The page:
Ashamnu: We Have Sinned



Ashamnu, bagadnu, gazalnu, debarnu dofi…

These are words that appear throughout Jewish prayer, but that are particularly powerful and meaningful on Yom Kippur. We stand as a community before God, cleansing our souls of our deepest sins and pleading for a favorable inscription in the Book of Life.

Yet the Yom Kippur liturgy, and the confession in particular, always bothered me. As someone who knows Hebrew can tell you, this particular piece is written all in the first–person plural. “WE have sinned.” “WE have betrayed.” “WE have stolen.” “WE have gone astray.” Why did I have to say these things? “I haven’t stolen anything this year,” I thought. I hadn’t become violent or been scornful or corrupted others. Why was I forced to get dragged down by the sins of those around me?

The answer, I can now clearly see, is that as much as we are being judged individually on Yom Kippur, we are also being judged as a community. How did we as a community, in this past year, help those around us? How did we keep one another from going astray? How did we deter corruption and lying by refusing to be complicit in these acts?

These are conversations that are always present in the halls of the RAC, where we spend much of our days thinking about how we as Jews can play our part in the broader community around us. We are all responsible for one another—if one member of our community fails, we all fail.

This Yom Kippur, we certainly have much for which to repent. As a nation, we have failed in many ways this year: We have failed to provide food for everyone. We have failed to lift everyone out of poverty. We have failed to welcome the strangers, to heal the sick and to protect the vulnerable.

Yom Kippur is certainly a time to reflect on these shortcomings, and to vow to do better next year. But it is also a time to realize that as much as we fail together, we also succeed together. Within our community, we have the people and the power to create change. Hopefully next year at this time, we can look back and feel proud of the accomplishments we have achieved together for our communities.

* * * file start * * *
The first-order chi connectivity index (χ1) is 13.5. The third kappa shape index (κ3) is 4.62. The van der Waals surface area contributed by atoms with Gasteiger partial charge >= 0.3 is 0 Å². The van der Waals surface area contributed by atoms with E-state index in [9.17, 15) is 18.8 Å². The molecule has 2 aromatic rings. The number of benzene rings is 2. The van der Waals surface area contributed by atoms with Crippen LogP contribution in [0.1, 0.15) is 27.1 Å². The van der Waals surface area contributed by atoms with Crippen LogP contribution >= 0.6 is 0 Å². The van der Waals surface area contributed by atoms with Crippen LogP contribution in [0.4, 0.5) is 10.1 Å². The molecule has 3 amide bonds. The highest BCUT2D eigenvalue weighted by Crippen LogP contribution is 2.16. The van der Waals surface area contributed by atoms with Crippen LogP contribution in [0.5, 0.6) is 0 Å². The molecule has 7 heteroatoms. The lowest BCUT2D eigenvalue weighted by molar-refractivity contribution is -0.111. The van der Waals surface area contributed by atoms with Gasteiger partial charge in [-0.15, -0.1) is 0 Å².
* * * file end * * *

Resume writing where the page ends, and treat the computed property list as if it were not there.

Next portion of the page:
Image originally found here.

Twitter Digg Delicious Stumbleupon Technorati Facebook Email

About Sarah Krinsky

Sarah Krinsky is an Eisendrath Legislative Assistant. She is from Los Angeles, CA and graduated from Yale University in May 2012.

Trackbacks/Pingbacks

  1. This is Personal :: Fresh Updates from RAC - December 26, 2012

    […] We need a minyan, a quorum of 10 people, before we pray. Many of our prayers are written in the first person plural “we,” rather than the singular “I.” Our narrative is one of the formation of a people – […]

  2. Act Now! Domestic Violence Awareness Month | Women of Reform Judaism - October 15, 2012

    […] a lot of holidays in the past few weeks. Over the course of a month, we rang in the new year, atoned for our sins, celebrated nature with a homemade hut, and danced around with our sacred text. While it has […]

Leave a Reply

*

<